One of the devastating consequences of the HIV/AIDS pandemic in Ethiopia is the vast number of children it has orphaned. According to UNAIDS, the joint United Nations program on AIDS, more than 1.2 million Ethiopian children under age 15 have lost one or both parents to the disease. The number of AIDS orphans is expected to rise in the coming years. It is estimated that by the year 2010, 43 percent of all orphan children in the world will be HIV/AIDS orphans.

In its Ethiopia program, IOCC provides the caregivers with a monthly stipend to help them cover the cost of additional food, shelter, clothing, school fees and medical assistance, said IOCC-Ethiopia Program Manager Ken Baker. “Our program does not institutionalize the orphans, but rather places them with families,” he said.

The stipend amount varies from child to child, depending on the individual circumstances. In addition, trained para-counselors provide the orphans with counseling services as needed.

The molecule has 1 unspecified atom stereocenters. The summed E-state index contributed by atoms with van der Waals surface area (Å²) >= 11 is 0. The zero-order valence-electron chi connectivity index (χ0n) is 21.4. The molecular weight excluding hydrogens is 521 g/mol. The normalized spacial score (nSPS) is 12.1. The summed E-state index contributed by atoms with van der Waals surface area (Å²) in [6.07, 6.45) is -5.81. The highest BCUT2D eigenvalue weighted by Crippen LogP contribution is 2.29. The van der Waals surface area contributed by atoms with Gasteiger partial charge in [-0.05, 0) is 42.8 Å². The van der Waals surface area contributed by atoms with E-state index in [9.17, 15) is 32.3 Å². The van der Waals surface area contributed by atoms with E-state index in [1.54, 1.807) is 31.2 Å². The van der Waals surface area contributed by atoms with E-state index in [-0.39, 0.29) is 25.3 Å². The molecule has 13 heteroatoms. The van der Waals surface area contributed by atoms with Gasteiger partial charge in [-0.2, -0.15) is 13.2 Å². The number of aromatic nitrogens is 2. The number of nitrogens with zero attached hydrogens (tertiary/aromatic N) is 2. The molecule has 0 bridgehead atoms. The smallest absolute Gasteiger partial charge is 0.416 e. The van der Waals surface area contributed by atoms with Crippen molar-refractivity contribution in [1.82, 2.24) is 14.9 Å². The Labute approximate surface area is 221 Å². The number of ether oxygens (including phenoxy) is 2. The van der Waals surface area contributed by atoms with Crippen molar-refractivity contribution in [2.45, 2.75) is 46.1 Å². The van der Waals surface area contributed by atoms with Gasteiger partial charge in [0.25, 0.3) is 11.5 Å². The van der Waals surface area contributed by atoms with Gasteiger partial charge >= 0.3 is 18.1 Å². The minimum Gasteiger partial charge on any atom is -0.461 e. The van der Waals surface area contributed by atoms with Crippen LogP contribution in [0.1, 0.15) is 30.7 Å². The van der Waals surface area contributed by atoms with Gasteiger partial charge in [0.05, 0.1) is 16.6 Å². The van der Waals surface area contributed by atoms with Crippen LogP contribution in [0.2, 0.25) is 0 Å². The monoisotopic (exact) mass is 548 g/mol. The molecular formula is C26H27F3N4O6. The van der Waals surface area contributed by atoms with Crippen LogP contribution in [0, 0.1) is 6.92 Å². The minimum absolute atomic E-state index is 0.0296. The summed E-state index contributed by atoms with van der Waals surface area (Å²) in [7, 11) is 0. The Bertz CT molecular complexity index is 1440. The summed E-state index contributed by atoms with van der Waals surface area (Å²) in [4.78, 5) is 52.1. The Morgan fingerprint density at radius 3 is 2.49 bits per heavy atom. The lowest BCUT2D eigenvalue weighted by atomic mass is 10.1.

“Neither words nor statistics can adequately capture the human tragedy of children grieving for dying or dead parents.”

— Ken Baker,
IOCC-Ethiopia Program Manager

Recently, Baker and senior DICAC officials visited several branch offices in east and west Shoa, where orphan care and support is being provided. At each location, the orphans and their caregivers gathered to speak about their situations and how the IOCC program had made a difference in their lives. They spoke of their challenges and hardships, but also of how IOCC’s program had made their future look brighter and more manageable. The partnership between IOCC and the Ethiopian Orthodox Church is creating opportunities for less fortunate children in Ethiopia who are the future of the country, Baker said.

Seven-year-old Meleke, denied admittance to a local school because of HIV/AIDS, talks to Ken Baker, IOCC-Ethiopia program manager, in the town of Ambo. Meleke and children like her are being matched with loving families and given resources to help them succeed. Photo: Inia Asuncion-IOCC